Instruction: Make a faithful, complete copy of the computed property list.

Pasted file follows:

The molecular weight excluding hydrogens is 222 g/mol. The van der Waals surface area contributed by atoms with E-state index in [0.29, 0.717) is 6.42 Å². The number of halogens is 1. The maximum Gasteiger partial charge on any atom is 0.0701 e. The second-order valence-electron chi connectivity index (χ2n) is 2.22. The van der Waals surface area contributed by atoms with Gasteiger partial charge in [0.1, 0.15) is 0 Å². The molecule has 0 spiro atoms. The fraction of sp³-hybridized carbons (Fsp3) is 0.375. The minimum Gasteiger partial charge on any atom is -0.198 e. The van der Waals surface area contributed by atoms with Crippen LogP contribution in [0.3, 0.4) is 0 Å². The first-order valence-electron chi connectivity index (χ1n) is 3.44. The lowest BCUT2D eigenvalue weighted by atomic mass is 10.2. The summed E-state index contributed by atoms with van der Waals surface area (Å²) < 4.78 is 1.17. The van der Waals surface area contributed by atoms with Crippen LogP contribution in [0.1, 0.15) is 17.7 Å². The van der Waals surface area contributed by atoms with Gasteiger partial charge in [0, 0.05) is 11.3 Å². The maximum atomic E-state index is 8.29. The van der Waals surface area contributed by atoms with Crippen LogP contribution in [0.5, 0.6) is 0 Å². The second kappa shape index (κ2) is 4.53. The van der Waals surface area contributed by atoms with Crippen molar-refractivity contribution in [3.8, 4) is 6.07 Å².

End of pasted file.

The molecular weight excluding hydrogens is 222 g/mol. The van der Waals surface area contributed by atoms with E-state index in [0.29, 0.717) is 6.42 Å². The number of halogens is 1. The maximum Gasteiger partial charge on any atom is 0.0701 e. The second-order valence-electron chi connectivity index (χ2n) is 2.22. The van der Waals surface area contributed by atoms with Gasteiger partial charge in [0.1, 0.15) is 0 Å². The molecule has 0 spiro atoms. The fraction of sp³-hybridized carbons (Fsp3) is 0.375. The minimum Gasteiger partial charge on any atom is -0.198 e. The van der Waals surface area contributed by atoms with Crippen LogP contribution in [0.3, 0.4) is 0 Å². The first-order valence-electron chi connectivity index (χ1n) is 3.44. The lowest BCUT2D eigenvalue weighted by atomic mass is 10.2. The summed E-state index contributed by atoms with van der Waals surface area (Å²) < 4.78 is 1.17. The van der Waals surface area contributed by atoms with Crippen LogP contribution in [0.1, 0.15) is 17.7 Å². The van der Waals surface area contributed by atoms with Gasteiger partial charge in [0, 0.05) is 11.3 Å². The maximum atomic E-state index is 8.29. The van der Waals surface area contributed by atoms with Crippen LogP contribution in [0.5, 0.6) is 0 Å². The second kappa shape index (κ2) is 4.53. The van der Waals surface area contributed by atoms with Crippen molar-refractivity contribution in [3.8, 4) is 6.07 Å².